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A conversation is recounted in the book # Shantaram  in which the character, Khaderbhai, says: “There is no such thing as believing in #G...

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Saturday, 17 September 2016


We had a guest from a small village in the UK Midlands last week, my wife’s cousin, Tim. He hadn’t been to South Africa for 24 years, but had come primarily to visit Kaz and her Mom (Tim’s aunt).  One day Kaz took him on an outing to #Tala Game Reserve. Kaz described the service they had at lunchtime as simply diabolical. When the time came to pay the bill, Tim added on a tip. Kaz asked him why he had done that when the service had been so poor. His reply: “It’s worth it just for the entertainment value.” He’s quite an extraordinary person.

Despite the allure in our house of green juices, vegetables, smoothies, muesli and other food generally regarded as good for you, for the whole week he was with us Tim stuck to his customary diet of chips, cake, the occasional pie and baked beans, supplemented by the delightful discovery he had made on his last visit to South Africa, Yogi Sip.

Now Kaz would probably be having a meltdown if any of her family were to follow Tim’s diet, but she’s quite uncharacteristically relaxed with Tim because he’s been roughly on the same diet for the past 50 years – perhaps it’s a bit more sophisticated now than it used to be when he was a child – and he is not an ounce overweight, is never ill, has a perfect complexion, no wrinkles and looks a good 10 or so years younger than he actually is. Granted, he could use a decent dose of sunshine, but then again that is so for most Brits.

So have we been doing it all wrong? Should we bin the Mediterranean diet, or Banting or whatever else is supposed to do us some good and just stick to chips, baked beans, cake and Yogi Sip?  I can confidently say that if I were to do so I would put on 10kg in a month, almost certainly get run down, develop acne and constipation, fart a lot and spend my time trying to ward off colds and other infections. So how does one explain Tim as a picture of health?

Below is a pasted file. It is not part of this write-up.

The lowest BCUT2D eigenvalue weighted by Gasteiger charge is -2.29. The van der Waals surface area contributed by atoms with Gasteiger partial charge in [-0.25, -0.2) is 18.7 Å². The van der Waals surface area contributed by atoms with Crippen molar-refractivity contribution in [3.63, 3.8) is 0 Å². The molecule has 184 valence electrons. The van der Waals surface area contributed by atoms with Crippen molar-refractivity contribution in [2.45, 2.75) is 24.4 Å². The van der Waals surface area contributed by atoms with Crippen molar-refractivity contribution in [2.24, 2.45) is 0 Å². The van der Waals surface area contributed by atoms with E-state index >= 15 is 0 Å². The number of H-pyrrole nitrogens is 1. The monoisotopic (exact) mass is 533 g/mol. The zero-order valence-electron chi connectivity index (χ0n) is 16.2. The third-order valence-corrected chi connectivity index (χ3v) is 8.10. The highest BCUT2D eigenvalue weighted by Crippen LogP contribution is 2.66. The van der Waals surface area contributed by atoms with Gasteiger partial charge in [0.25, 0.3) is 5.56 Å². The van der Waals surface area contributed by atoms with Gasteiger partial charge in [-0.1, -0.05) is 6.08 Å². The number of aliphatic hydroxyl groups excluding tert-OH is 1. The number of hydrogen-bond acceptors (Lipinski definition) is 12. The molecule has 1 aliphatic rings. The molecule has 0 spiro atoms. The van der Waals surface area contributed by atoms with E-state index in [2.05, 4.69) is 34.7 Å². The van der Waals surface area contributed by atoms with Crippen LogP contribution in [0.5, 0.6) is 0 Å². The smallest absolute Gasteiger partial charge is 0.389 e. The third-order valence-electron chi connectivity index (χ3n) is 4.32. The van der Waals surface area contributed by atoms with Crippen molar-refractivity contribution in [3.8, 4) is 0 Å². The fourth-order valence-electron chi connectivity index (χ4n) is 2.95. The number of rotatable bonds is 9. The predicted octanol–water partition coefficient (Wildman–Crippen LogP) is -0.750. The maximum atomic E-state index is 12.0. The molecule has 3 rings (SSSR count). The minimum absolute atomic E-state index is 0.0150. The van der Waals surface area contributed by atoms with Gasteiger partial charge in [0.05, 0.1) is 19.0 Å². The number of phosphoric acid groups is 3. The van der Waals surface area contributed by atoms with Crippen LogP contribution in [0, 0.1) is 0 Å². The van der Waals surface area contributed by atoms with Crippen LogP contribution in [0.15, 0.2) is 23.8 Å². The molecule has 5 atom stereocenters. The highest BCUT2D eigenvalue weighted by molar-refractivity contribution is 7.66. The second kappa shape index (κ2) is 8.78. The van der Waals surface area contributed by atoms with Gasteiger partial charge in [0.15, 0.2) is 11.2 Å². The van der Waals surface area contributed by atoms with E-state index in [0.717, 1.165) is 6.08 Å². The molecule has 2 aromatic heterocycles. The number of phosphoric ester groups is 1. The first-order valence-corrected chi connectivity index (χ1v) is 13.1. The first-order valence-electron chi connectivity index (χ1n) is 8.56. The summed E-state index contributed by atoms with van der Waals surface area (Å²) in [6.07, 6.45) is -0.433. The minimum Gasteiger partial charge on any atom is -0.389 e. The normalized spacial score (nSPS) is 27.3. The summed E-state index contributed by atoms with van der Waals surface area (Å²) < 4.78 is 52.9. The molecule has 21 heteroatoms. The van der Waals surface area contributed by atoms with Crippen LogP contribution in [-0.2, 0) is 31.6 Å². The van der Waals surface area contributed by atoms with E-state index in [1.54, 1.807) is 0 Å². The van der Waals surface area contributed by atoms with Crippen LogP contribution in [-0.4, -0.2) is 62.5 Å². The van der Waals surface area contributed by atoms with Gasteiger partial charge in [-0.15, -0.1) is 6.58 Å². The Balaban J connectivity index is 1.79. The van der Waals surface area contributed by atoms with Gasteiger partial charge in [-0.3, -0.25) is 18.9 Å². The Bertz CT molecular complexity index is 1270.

What I haven’t yet mentioned is that he is simply one of the nicest human beings ever to grace the planet. He is steady as a rock, has a wonderful sense of humour, nothing gets him down, he bears no malice to anyone, doesn't have a bad bone in his body, connects with everyone he meets, is grateful for everything, takes everything that Life delivers in his stride and in the same accepting and philosophical vein. He is absolutely happy with where he is and what he does in his life, so in short he simply has no noticeable stress. 

As it happened, whilst he was here we had a week of mini-domestic disasters – stuck garage door, burst water main, broken gate and a few others not worth mentioning. Tim was the one at the house whilst we were out at work, quietly befriending and managing the contractors with no drama or fuss. As I say, quite a remarkable person.

And that, I reckon, is why he can and does eat any cr*p he feels like and still shows no ill effects after all these years. My theory is that, because he carries no personal baggage, his body is able to devote all of its energy and resources to dealing with his diet and extracting what few nutrients there are in what he eats.

For the rest of us, we fuss about our kids and stress at work and worry about the world and our government and our President and the economy and money and health and our relationships and whatever else happens to be in our lives, so we don’t have the resources to deal with bad food as well. And the health consequences follow.

So I’m not suggesting that you retire to a desert island (or even to North Muskham in the English Midlands)  and eat chips and baked beans for the rest of your life, but imagine how well and vital we could all be if we could see the entertainment value in absolutely everything in our lives.

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